Heather Havrilesky is the author of How to Be a Person in the World and the memoir Disaster Preparedness. She writes the “Ask Polly” column for New York Magazine, and has written for The New Yorker, The Atlantic, The New York Times Magazine, and NPR’s All Things Considered, among others. She was Salon‘s TV critic for seven years. She lives in Los Angeles with her husband and a loud assortment of dependents, most of them nondeductible.
On October 27, she will be speaking at House of SpeakEasy’s Seriously Entertaining show, Dazed and Confused, alongside Raymond Villareal, Reyna Grande, and Tarfia Faizullah. We spoke to Heather ahead of the show.
What is your earliest memory involving reading or writing?
This isn’t my earliest memory, but I read The Sheltering Sky by Paul Bowles on a train from Durham to Philadelphia a few weeks after my dad died, and it was one of the most engrossing and surreal reading experiences I can recall.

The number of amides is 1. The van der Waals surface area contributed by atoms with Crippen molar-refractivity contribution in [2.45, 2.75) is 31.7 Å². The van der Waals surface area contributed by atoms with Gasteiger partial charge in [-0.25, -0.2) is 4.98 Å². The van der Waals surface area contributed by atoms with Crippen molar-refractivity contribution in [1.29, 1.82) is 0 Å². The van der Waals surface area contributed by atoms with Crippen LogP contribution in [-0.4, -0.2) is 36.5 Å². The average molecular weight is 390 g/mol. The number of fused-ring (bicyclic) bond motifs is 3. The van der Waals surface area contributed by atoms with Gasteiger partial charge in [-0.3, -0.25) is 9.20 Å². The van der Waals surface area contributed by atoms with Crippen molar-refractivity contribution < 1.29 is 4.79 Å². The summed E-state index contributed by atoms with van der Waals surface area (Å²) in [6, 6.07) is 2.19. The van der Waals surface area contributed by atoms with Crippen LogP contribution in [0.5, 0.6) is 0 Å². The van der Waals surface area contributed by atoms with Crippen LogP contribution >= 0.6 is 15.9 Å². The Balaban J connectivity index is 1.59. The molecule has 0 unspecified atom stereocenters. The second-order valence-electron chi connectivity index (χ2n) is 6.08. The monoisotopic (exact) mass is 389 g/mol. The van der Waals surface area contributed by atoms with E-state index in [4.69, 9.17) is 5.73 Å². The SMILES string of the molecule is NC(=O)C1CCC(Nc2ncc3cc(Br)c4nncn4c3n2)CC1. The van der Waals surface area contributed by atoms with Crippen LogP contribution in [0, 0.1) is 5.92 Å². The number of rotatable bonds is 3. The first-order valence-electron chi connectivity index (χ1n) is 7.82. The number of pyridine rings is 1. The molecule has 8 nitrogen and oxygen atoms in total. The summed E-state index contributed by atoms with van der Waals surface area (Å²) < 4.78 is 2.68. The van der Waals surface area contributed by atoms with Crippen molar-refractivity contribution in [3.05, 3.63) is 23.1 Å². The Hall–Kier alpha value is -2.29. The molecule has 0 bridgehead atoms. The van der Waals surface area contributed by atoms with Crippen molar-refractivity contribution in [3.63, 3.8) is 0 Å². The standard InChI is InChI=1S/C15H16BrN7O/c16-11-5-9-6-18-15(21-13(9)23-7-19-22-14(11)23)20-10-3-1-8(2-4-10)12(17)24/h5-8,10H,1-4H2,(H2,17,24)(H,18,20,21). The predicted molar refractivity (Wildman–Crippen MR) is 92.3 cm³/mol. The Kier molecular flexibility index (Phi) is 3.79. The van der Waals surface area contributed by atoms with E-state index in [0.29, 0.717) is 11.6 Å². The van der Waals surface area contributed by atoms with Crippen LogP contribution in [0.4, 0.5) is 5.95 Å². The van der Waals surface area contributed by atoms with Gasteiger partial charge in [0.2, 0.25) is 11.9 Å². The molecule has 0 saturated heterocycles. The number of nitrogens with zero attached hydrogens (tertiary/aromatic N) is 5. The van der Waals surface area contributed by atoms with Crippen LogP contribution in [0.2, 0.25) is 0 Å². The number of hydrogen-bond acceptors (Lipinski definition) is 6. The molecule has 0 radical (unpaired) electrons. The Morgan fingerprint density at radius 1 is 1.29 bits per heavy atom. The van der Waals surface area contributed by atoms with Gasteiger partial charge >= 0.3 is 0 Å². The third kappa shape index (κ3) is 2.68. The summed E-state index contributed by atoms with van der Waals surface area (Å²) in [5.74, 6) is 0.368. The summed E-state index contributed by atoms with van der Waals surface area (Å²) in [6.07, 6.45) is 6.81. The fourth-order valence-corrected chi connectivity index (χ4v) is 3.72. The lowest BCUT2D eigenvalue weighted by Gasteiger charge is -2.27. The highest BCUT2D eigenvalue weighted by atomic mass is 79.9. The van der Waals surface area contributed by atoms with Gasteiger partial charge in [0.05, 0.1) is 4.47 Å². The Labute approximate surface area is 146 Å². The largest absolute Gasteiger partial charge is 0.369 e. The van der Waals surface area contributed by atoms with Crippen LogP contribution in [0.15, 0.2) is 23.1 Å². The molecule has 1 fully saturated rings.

What is your favorite line from your current work?
“I toss a wet dick across the grass for hours.”
What advice would you give to aspiring writers?
As a writer, you never really arrive anywhere. Instead of treating writing as a means to an end, you have to savor the work itself and treat it as a luxury. Cultivating your relationship to your work and learning to enjoy it are incredibly important, because the work is all you have.
What are you reading right now?
Good and Mad by Rebecca Traister
Are there any quotes you use to inspire you?
“When a woman tells the truth, she is creating the possibility for more truth around her.” – Adrienne Rich